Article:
Aig

Seven years ago, American International Group (NYSE:AIG) looked like it would be one of the casualties of the financial crisis. The stock had lost a whopping 99% of its value, and dividend investors had seen a healthy quarterly payout disappear in the wake of huge losses and a massive government bailout. Now, though, AIG has turned itself around by focusing on its most lucrative business lines. With a property and casualty focus that resembles what the strategy that Dow component Travelers (NYSE:TRV) has followed, AIG has risen a hundred-fold since its 2009 lows and has restored its dividend. Now, some expect that payout to keep rising. Let's look more closely at AIG to see whether a dividend hike is in the cards for 2016.

Dividend Stats on American International Group

Current Quarterly Dividend Per Share

$0.28

Current Yield

2%

Number of Consecutive Years With Dividend Increases

2 years

Payout Ratio

19%

Last Increase

September 2015

Source: Yahoo! Finance. Last increase refers to ex-dividend date.

AIG's dividend history
It's hard to imagine now, but AIG used to be the model of stability and dividend growth in the financial world. The company never had a huge dividend yield, but it did grow its payout steadily over time. Between 2000 and 2008, AIG's quarterly dividend went from $0.037 per share (after adjusting for its 1-for-20 reverse split in 2008) all the way up to $0.22 per share, and annual increases of 10% to 20% were commonplace along the way.

The financial crisis changed all that. AIG had to take a massive bailout package, and its dividends were initially regulated by the New York branch of the Federal Reserve. In 2011, AIG had recovered substantially enough to repay its loans to the New York Fed, and that led to an end to the assistance that the central-bank branch had given the insurance giant. By 2013, AIG had gotten approval to pay its first dividend since 2008, and since then, the insurance company has increased that dividend twice, most recently last year. 2015's increase more than doubled the size of the previous dividend, reflecting the progress that AIG has made in simplifying its business and growing its bottom line.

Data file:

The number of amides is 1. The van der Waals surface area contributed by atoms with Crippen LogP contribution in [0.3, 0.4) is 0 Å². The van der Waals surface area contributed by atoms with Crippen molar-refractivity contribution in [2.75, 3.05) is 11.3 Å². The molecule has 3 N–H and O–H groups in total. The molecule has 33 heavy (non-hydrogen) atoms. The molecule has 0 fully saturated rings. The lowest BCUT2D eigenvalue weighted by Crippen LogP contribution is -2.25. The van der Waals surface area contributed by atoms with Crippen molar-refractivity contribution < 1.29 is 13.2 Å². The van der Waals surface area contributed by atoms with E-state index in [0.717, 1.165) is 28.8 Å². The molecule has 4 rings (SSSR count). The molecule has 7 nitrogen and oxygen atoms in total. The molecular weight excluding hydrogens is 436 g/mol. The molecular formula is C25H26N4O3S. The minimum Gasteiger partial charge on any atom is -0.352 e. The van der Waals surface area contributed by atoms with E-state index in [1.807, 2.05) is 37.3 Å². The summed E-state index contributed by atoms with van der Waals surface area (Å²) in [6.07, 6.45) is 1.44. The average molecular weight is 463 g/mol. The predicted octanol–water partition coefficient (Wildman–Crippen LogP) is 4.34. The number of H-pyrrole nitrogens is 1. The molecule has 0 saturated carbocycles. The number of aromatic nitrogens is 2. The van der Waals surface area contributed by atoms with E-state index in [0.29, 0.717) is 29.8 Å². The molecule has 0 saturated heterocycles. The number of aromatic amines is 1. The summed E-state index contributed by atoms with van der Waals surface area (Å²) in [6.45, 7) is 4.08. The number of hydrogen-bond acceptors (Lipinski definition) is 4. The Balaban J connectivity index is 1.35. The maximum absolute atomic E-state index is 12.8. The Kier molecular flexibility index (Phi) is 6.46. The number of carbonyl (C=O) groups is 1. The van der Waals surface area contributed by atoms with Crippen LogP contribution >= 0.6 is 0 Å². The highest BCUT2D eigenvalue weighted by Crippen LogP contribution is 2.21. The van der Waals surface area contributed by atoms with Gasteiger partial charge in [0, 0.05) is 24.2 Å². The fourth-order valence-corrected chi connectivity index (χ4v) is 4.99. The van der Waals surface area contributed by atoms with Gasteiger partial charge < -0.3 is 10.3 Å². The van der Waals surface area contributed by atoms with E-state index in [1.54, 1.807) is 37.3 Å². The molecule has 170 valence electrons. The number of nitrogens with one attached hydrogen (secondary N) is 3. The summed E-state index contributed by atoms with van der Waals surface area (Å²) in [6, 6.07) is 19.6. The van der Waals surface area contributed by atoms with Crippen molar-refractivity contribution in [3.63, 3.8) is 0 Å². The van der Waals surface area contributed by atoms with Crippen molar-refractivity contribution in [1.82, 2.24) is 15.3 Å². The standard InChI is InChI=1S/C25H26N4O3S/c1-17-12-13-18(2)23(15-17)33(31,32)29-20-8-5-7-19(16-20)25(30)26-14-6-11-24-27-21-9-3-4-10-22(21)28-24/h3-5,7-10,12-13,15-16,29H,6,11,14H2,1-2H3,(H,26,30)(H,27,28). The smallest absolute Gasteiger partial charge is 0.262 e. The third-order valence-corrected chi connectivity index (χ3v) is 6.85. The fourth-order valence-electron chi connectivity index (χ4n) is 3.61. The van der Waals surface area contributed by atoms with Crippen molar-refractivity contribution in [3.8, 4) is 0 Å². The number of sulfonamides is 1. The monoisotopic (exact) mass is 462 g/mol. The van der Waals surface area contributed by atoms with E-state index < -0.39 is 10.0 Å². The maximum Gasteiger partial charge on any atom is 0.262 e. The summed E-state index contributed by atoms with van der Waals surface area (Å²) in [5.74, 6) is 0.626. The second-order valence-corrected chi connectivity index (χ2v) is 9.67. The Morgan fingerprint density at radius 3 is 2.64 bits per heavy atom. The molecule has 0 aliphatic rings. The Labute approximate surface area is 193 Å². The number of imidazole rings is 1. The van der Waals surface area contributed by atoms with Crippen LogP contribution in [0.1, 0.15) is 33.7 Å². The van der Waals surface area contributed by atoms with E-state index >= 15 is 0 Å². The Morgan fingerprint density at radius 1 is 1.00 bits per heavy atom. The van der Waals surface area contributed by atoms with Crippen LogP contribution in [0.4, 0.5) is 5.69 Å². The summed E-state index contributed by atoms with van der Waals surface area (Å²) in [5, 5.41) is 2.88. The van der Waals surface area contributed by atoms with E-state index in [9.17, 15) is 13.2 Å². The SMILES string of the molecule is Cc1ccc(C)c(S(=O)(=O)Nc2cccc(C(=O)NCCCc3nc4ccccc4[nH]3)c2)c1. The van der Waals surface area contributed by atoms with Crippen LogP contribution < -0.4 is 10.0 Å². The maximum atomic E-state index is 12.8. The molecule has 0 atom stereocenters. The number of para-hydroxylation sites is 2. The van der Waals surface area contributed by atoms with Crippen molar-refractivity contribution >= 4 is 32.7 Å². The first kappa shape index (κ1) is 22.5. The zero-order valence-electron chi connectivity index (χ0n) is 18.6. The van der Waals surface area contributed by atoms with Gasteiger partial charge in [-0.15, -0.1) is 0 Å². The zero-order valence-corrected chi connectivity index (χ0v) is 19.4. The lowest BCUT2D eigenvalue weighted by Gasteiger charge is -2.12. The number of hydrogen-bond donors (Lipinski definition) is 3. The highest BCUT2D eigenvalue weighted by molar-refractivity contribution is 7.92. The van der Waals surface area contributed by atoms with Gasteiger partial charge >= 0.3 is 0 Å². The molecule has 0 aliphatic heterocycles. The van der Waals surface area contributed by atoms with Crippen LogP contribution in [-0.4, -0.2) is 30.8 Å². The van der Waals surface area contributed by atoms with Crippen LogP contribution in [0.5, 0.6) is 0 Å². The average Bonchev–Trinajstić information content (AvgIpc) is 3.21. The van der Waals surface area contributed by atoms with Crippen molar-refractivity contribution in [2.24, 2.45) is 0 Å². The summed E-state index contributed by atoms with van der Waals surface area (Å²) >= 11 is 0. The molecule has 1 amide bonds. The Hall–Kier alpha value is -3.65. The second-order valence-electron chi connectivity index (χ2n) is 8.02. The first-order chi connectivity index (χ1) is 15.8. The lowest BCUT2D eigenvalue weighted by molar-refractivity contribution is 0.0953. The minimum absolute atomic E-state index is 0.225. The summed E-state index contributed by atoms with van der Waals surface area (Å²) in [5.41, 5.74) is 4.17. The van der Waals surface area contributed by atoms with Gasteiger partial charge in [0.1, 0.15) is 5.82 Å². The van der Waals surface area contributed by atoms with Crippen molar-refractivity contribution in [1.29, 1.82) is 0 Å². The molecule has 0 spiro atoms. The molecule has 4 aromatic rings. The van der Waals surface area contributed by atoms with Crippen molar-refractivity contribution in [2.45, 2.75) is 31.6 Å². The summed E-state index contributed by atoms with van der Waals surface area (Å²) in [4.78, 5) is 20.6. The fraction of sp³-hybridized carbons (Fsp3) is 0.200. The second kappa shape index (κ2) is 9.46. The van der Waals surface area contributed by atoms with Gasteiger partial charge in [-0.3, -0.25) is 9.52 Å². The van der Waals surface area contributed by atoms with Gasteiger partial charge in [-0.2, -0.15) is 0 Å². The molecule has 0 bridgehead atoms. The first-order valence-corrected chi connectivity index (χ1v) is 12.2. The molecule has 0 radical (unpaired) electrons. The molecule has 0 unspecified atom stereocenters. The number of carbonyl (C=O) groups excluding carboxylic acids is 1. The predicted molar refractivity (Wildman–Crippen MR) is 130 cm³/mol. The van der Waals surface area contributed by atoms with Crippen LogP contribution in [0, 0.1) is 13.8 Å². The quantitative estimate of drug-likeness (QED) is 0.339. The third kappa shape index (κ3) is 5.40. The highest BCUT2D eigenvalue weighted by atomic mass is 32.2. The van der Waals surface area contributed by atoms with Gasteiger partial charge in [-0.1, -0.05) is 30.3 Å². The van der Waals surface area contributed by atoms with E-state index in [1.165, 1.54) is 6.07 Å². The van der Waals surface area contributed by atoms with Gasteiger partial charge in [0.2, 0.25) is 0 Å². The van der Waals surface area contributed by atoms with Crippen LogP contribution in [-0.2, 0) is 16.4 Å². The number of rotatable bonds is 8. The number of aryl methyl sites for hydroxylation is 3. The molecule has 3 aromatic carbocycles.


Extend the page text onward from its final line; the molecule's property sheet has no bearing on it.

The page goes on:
AIG Dividend Chart

AIG Dividend data by YCharts

Now, many institutional investors are getting impatient with the pace of the insurance company's progress. Late last year, activist investor Carl Icahn wrote an open letter to AIG CEO Peter Hancock, arguing that the company needed to work harder to get its expenses under control. In addition, Icahn believes that AIG should break itself into two parts, one focusing solely on property and casualty insurance, and the other keeping its life and other insurance businesses. More recently, AIG has responded with promises that it will put together a plan to boost shareholder value. The breakup strategy isn't something that investors expect from most industry players such as Travelers, but with MetLife having announced a breakup plan of its own, something major from AIG could come soon.

Will AIG send its dividend higher?
AIG just gave shareholders a 124% dividend increase in September, likely responding to calls from its institutional investors to find ways to satisfy their need for value-enhancing measures. Yet the bigger question is how AIG can position itself to earn the same valuations that Travelers and other industry peers get relative to their book value. Travelers' dividend yield of 2.3% isn't that much higher than AIG's current yield, so a dividend increase isn't necessarily the key element of what it will take to satisfy shareholders.

If AIG takes more aggressive action with a breakup, then investors probably shouldn't expect a dividend increase in 2016 as the company prepares for a sea change. On the other hand, if AIG decides to maintain the status quo, appeasing shareholders with another big dividend hike might be what it takes to keep them in line.

Dan Caplinger owns shares of American International Group. The Motley Fool has no position in any of the stocks mentioned. Try any of our Foolish newsletter services free for 30 days. We Fools may not all hold the same opinions, but we all believe that considering a diverse range of insights makes us better investors. The Motley Fool has a disclosure policy.